CEAP Classification Of Venous Disorders


During the Fifth Annual Meeting of the American Venous Forum 1993, John Porter suggested a classification for venous disease, just like the TNM (tumor/node/metastasis) classification for cancer. In 1994, the American Venous Forum created a classification system to aid universally uniform diagnosis and comparison of chronic venous disorders. In 1995, the classification was incorporated into the “Reporting Standards in Venous Disease.”  In 2004 the classification underwent revision, which retained the basic CEAP categories but improved the underlying details. The name CEAP classification stands for Clinical (C), Etiological (E), Anatomical (A), and Pathophysiological (P).[1][2][3]

Issues of Concern

Seven clinical categories are recognized as below:[1][2][4]

  • C0 No visible or palpable signs of venous disease
  • C1 Telangiectasies or reticular veins
  • C2 Varicose veins; distinguished from reticular veins by a diameter of 3mm or more
  • C3 Edema
  • C4 Changes in skin and subcutaneous tissue secondary to CVD
    • C4a Pigmentation or eczema
    • C4b Lipodermatosclerosis or atrophie blanche
  • C5 Healed venous ulcer.
  • C6 Active venous ulcer.
  • S: Symptomatic
  • A: Asymptomatic

The etiological classification divides into:

  • Ec: Congenital
  • Ep: Primary
  • Es: Secondary
  • En: No venous cause identified

Anatomical classification divides into four categories:

  • As: superficial veins
  • Ap: perforating veins
  • Ad: deep veins
  • An: no venous location identified

Last is the pathophysiology classification, divided into four categories:

  • Pr: Reflux
  • Po: obstruction
  • Pr,o: reflux and obstruction
  • Pn: no venous pathophysiology identifiable

In advanced CEAP classification, there is an addition of 18 named venous segments to locate the venous pathology.[1]

  • Superficial veins
    • Telangiectasies or reticular veins
    • Great saphenous vein above the knee
    • Great saphenous vein below knee
    • Small saphenous vein
    • Nonsaphenous veins
  • Deep veins
    • Inferior vena cava
    • Common iliac vein
    • Internal iliac vein
    • External iliac vein
    • Pelvic: gonadal, broad ligament veins, other
    • Common femoral vein
    • Deep femoral vein
    • Femoral vein
    • Popliteal vein
    • Crural: anterior tibial, posterior tibial, peroneal veins (all paired)
    • Muscular: gastrocnemius, soleal veins, other
  • Perforating veins:
    • Thigh
    • Calf

Clinical Significance

Before the CEAP classification, the diagnosis of chronic venous disorder lacked precision in diagnosis. This problem had led to reporting errors in studies of the management of venous problems. CEAP classification was then adopted worldwide, providing a universally understandable description, and it became an instrument to standardize the diagnosis and allow better communication of chronic venous disorder diagnosis between healthcare professionals. Accurate classification and proper diagnosis of the disease will help to create a base for better management for this condition.[1][5]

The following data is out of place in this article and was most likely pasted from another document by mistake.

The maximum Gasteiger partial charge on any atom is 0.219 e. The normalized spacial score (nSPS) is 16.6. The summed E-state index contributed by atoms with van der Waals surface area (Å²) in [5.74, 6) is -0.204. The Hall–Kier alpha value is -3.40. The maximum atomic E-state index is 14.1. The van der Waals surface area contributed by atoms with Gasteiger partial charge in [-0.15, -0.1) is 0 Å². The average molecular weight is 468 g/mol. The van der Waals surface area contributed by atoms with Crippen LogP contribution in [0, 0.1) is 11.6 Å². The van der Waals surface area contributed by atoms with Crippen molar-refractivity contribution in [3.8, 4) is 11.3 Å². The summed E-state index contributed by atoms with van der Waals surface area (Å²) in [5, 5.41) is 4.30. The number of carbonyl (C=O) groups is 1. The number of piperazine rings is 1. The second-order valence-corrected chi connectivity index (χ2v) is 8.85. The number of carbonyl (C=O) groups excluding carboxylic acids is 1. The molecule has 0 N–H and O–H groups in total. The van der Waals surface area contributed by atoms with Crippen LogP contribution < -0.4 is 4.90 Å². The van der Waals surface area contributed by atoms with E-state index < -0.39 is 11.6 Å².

Example of the CEAP classification application:

A patient comes in with swelling and tightness of the leg. On physical examination, the examiner observes varicose veins, lipodermatosclerosis, and healed ulceration. The duplex scanning report shows great saphenous vein reflux and popliteal and anterior tibial reflux. Signs of postthrombotic obstruction are negative.

  • CEAP Classification: C2,3,4b,5,S , Ep, As,d, Pr

Nursing, Allied Health, and Interprofessional Team Interventions

The use of CEAP classification results in an organized categorization of the critical elements of the venous abnormalities and clarifies the interrelationships between the causes, clinical manifestations, and anatomic distribution. Therefore, this classification method will help facilitate interinstitutional studies.[6]

To determine the CEAP classification requires an interprofessional team of healthcare professionals, including clinicians, mid-level practitioners, nurses, and specialists in different specialties such as internists, cardiologists, and radiologists. Besides doing a thorough physical examination to determine the clinical categories of the patient, it is essential to have a clear medical history of the patient to come up with the etiology of the disease. To identify specific sites of venous obstruction, duplex ultrasound, computed tomographic (CT), magnetic resonance (MR), or catheter-based contrast venography are used.[7] [Level 1]

Article Details

Article Author

Ted Zegarra

Article Editor:

Prasanna Tadi


4/6/2021 6:27:19 PM



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